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vincit qui se vincit (he conquers who conquers himself)
Nothing stops the man who desires to achieve. Every obstacle is simply a course to develop his achievement muscle. It's a strengthening of his powers of accomplishment. - Thomas Carlyle
Thomas Carlyle was a philosopher, a historian, a mathematician, and a writer from Scotland. He is also regarded as one of the most influential personalities during the 19th century. He famously claimed that economics is the ‘dismal science’. He is best remembered for his controversial classic On Heroes, Hero-Worship, and The Heroic in History. Carlyle brilliantly analyses history, religion, and politics through the lens of heroes.
Thomas Carlyle was influential in his own lifetime and continues to be so over 130 years after his death is a proposition with which few will disagree. His role as his generation’s foremost interpreter of German thought, his distinctive rhetorical style, his approach to history via the “innumerable biographies” of great men, and his almost unparalleled record of correspondence with contemporaries both great and small, makes him a necessary figure of study in multiple fields.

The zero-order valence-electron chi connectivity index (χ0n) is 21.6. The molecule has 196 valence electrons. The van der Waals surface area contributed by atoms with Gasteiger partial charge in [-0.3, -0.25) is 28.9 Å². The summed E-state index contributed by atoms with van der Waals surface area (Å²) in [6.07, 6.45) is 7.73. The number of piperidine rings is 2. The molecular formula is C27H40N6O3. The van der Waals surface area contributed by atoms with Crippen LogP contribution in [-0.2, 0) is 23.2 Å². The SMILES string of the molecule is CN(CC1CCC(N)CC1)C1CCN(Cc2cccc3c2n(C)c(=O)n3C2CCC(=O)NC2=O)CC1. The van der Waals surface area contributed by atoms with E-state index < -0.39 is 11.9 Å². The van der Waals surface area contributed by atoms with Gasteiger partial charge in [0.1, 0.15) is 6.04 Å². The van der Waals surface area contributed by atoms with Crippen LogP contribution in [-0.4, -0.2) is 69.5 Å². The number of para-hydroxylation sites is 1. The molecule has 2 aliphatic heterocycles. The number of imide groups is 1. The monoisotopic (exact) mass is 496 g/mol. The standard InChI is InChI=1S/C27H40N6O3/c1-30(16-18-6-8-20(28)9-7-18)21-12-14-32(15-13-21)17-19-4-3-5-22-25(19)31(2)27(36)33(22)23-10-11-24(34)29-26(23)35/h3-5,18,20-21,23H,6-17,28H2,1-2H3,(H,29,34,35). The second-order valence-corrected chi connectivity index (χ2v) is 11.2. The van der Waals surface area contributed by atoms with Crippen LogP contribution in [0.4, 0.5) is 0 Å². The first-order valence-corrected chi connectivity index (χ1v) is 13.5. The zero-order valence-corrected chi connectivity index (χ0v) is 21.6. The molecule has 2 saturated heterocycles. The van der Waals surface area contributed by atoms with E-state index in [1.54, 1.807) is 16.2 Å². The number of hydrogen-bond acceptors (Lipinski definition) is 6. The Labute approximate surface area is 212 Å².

Carlyle attempted to find a skepticism-refuting faith and to combine philosophy and theology with literature. He promoted idealism in a rationalistic age. Carlyle was a proponent of the Reason/Understanding dichotomy. In Novalis he refers to "the recognition, by these Transcendentalists, of a higher faculty in man than Understanding; of Reason (Vernunft), the pure, ultimate light of our nature." He possessed a certain distaste for hyper-rational, systematic metaphysics. Carlyle, possessed a superior knowledge of German authors and works. The form of idealism that developed was not extreme, retaining some few elements of rationalism. In Novalis, Carlyle regards an idealist as being one who "boasts that his Philosophy is Transcendental, that is, 'ascending beyond the senses' . . . To a Transcendentalist, Matter has an existence, but only as a Phenomenon: were we not there, neither would it be there."